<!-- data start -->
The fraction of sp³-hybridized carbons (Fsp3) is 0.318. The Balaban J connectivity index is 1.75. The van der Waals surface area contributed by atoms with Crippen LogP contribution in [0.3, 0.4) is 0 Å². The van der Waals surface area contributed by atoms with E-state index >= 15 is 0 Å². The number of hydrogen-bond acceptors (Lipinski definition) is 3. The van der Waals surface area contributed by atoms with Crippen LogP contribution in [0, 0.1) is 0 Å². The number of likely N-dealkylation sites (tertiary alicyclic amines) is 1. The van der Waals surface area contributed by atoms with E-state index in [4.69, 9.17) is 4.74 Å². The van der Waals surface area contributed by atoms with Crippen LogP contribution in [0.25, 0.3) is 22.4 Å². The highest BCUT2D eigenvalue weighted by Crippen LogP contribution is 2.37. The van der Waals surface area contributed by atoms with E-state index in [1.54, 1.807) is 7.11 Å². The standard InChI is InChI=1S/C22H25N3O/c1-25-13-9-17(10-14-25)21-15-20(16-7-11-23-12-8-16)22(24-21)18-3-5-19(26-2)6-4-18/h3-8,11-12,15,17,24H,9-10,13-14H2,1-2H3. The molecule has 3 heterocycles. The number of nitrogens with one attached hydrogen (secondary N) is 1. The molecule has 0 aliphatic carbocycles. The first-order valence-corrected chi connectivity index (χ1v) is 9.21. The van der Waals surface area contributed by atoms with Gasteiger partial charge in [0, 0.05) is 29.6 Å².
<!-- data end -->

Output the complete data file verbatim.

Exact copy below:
The fraction of sp³-hybridized carbons (Fsp3) is 0.318. The Balaban J connectivity index is 1.75. The van der Waals surface area contributed by atoms with Crippen LogP contribution in [0.3, 0.4) is 0 Å². The van der Waals surface area contributed by atoms with E-state index >= 15 is 0 Å². The number of hydrogen-bond acceptors (Lipinski definition) is 3. The van der Waals surface area contributed by atoms with Crippen LogP contribution in [0, 0.1) is 0 Å². The number of likely N-dealkylation sites (tertiary alicyclic amines) is 1. The van der Waals surface area contributed by atoms with E-state index in [4.69, 9.17) is 4.74 Å². The van der Waals surface area contributed by atoms with Crippen LogP contribution in [0.25, 0.3) is 22.4 Å². The highest BCUT2D eigenvalue weighted by Crippen LogP contribution is 2.37. The van der Waals surface area contributed by atoms with E-state index in [1.54, 1.807) is 7.11 Å². The standard InChI is InChI=1S/C22H25N3O/c1-25-13-9-17(10-14-25)21-15-20(16-7-11-23-12-8-16)22(24-21)18-3-5-19(26-2)6-4-18/h3-8,11-12,15,17,24H,9-10,13-14H2,1-2H3. The molecule has 3 heterocycles. The number of nitrogens with one attached hydrogen (secondary N) is 1. The molecule has 0 aliphatic carbocycles. The first-order valence-corrected chi connectivity index (χ1v) is 9.21. The van der Waals surface area contributed by atoms with Gasteiger partial charge in [0, 0.05) is 29.6 Å².